We see it in the art of Holocaust prisoners, featured in an exhibit hosted in UM-Dearborn’s Alfred Berkowitz Gallery.

    Titled “Forbidden Art: Illegal Works by Concentration Camp Prisoners,” its creators would have been executed if caught making art.

    Describing a course she designed as part of the exhibit, UM-Dearborn professor Anna Muller said: “We are investigating how men and women of different races and ethnicities experienced oppression and how they use their bodies and develop skills to remain human in dehumanizing conditions.”

    This is a role universities can and should play in promoting open-mindedness.

    By opening our minds, the arts communicate broad perspectives and help us understand difference.

    They teach us how to express ourselves.
    They bring us together and inspire change.
    They are – without a doubt – a public good.
    The importance of the arts to American life and prosperity was first put forward as a policy right here on the University of Michigan campus in 1964.

    In what would become known as the “Great Society” speech, President Lyndon Johnson’s U-M commencement speech challenged graduates to “elevate our national life, and to advance the quality 
of our American civilization.”

    He described our desire for beauty and community as goals that were fundamental to true prosperity, to educational excellence, and to justice.

    As the Pulitzer Prize-winning art critic and former Detroit News journalist Philip Kennicott wrote in the Washington Post: “Johnson did something unprecedented in American history: He put art, culture and beauty on the same footing as roads, rights, commerce and security. If you want to understand Johnson’s cultural agenda, you have to see it not as an appendage but integrally related to the War on Poverty and the Civil Rights Act of 1964.”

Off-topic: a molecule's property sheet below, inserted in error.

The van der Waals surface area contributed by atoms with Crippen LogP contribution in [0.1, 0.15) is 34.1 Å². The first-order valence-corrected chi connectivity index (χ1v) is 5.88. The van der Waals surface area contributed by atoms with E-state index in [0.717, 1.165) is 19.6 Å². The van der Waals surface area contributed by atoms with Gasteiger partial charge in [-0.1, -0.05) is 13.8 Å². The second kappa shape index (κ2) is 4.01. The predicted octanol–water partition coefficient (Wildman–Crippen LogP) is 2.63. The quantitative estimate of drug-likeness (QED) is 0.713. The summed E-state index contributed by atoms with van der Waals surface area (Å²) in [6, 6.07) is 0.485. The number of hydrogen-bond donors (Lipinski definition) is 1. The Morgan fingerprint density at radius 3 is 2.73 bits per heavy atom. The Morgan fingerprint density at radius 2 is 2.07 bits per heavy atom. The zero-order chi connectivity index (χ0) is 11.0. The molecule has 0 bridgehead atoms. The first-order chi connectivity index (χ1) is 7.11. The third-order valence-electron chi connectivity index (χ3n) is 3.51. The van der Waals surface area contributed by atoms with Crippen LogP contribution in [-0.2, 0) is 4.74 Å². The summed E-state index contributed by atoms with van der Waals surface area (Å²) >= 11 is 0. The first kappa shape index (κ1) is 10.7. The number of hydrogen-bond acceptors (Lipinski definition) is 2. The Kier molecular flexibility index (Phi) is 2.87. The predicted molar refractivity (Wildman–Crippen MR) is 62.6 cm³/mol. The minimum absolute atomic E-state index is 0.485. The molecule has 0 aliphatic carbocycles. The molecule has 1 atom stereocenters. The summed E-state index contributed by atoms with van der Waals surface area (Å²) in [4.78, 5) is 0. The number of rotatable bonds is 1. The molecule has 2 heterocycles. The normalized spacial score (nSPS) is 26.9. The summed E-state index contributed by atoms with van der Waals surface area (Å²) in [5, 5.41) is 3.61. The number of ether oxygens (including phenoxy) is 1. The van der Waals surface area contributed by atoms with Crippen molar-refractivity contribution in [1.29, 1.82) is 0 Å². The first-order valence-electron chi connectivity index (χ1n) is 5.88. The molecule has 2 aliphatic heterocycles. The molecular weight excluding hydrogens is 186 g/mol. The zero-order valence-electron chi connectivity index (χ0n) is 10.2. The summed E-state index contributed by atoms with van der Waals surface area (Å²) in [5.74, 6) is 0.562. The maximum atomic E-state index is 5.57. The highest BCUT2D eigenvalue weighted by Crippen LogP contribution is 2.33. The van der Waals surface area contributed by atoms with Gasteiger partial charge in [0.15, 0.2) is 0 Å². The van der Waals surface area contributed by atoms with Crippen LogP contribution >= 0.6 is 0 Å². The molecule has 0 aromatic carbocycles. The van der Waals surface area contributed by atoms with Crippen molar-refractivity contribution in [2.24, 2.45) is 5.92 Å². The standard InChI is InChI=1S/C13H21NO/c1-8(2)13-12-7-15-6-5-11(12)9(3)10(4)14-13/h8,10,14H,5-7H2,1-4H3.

The agenda put forward in the Great Society speech created the National Endowment for the Arts and the National Endowment for the Humanities.

    Since their establishment in 1966, U-M faculty have received more than 500 grants from the NEA and NEH.

    This has added to our excellence and helped us become what I believe is the best public university in the world.

    And while I believe we should always welcome discussions about how we steward a public investment in the arts, we should not fail to honor what so clearly is a public good in America.

    On that day in 1964, President Johnson’s Great Society speech harked back nearly 200 years: To the Declaration of Independence and to those unalienable rights that gave birth to our nation.

    He reminded us that the purpose of protecting life and liberty was to allow our people to fully engage in the pursuit of happiness.

    He declared that, “our success in that pursuit is the test of our success as a nation.”

    He expressed a hope that our nation would always be “a place which honors creation for its own sake and for what it adds to the understanding of the [human] race.”

    As the president of a public university, I hope that we will always remember these foundational American values.

    And as a member of the University of Michigan’s community of scholars, I hope we will always value open-mindedness, and that we will work together to uphold Johnson’s idea, that a “Great Society is not a safe harbor, a resting place, a final objective, a finished work. It is a challenge constantly renewed, beckoning us toward a destiny where the meaning of our lives matches the marvelous products of our labor.”